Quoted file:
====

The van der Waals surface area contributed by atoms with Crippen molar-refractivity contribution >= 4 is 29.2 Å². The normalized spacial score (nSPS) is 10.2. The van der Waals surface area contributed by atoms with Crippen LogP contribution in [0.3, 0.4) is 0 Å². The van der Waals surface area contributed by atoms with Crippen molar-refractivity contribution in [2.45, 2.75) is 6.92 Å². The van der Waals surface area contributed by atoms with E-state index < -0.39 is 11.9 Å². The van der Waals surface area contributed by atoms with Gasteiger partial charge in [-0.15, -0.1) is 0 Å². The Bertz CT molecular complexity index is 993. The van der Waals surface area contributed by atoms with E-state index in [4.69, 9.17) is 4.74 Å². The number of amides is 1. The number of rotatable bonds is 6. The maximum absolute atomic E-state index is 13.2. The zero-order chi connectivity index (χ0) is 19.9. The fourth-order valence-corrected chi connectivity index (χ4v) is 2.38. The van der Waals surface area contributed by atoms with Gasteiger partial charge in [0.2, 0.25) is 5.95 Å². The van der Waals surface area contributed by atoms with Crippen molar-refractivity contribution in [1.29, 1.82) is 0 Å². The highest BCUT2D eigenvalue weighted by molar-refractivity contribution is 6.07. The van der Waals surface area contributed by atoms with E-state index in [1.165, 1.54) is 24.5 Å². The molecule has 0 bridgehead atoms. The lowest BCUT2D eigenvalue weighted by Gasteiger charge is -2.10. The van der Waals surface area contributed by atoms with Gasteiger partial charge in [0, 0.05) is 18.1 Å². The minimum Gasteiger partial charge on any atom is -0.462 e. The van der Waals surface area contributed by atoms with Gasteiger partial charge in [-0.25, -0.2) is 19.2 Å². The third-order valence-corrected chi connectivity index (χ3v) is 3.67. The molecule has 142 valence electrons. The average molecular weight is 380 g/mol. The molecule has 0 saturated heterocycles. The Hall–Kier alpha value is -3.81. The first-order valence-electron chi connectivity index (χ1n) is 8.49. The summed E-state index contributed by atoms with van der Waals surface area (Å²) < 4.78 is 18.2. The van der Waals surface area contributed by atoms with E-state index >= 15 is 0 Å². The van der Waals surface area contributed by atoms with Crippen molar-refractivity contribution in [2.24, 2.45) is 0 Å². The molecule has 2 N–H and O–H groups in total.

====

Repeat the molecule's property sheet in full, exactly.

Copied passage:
The van der Waals surface area contributed by atoms with Crippen molar-refractivity contribution >= 4 is 29.2 Å². The normalized spacial score (nSPS) is 10.2. The van der Waals surface area contributed by atoms with Crippen LogP contribution in [0.3, 0.4) is 0 Å². The van der Waals surface area contributed by atoms with Crippen molar-refractivity contribution in [2.45, 2.75) is 6.92 Å². The van der Waals surface area contributed by atoms with E-state index < -0.39 is 11.9 Å². The van der Waals surface area contributed by atoms with Gasteiger partial charge in [-0.15, -0.1) is 0 Å². The Bertz CT molecular complexity index is 993. The van der Waals surface area contributed by atoms with E-state index in [4.69, 9.17) is 4.74 Å². The number of amides is 1. The number of rotatable bonds is 6. The maximum absolute atomic E-state index is 13.2. The zero-order chi connectivity index (χ0) is 19.9. The fourth-order valence-corrected chi connectivity index (χ4v) is 2.38. The van der Waals surface area contributed by atoms with Gasteiger partial charge in [0.2, 0.25) is 5.95 Å². The van der Waals surface area contributed by atoms with Crippen molar-refractivity contribution in [1.29, 1.82) is 0 Å². The highest BCUT2D eigenvalue weighted by molar-refractivity contribution is 6.07. The van der Waals surface area contributed by atoms with E-state index in [1.165, 1.54) is 24.5 Å². The molecule has 0 bridgehead atoms. The lowest BCUT2D eigenvalue weighted by Gasteiger charge is -2.10. The van der Waals surface area contributed by atoms with Gasteiger partial charge in [0, 0.05) is 18.1 Å². The minimum Gasteiger partial charge on any atom is -0.462 e. The van der Waals surface area contributed by atoms with Gasteiger partial charge in [-0.25, -0.2) is 19.2 Å². The third-order valence-corrected chi connectivity index (χ3v) is 3.67. The molecule has 142 valence electrons. The average molecular weight is 380 g/mol. The molecule has 0 saturated heterocycles. The Hall–Kier alpha value is -3.81. The first-order valence-electron chi connectivity index (χ1n) is 8.49. The summed E-state index contributed by atoms with van der Waals surface area (Å²) < 4.78 is 18.2. The van der Waals surface area contributed by atoms with E-state index >= 15 is 0 Å². The van der Waals surface area contributed by atoms with Crippen molar-refractivity contribution in [2.24, 2.45) is 0 Å². The molecule has 2 N–H and O–H groups in total.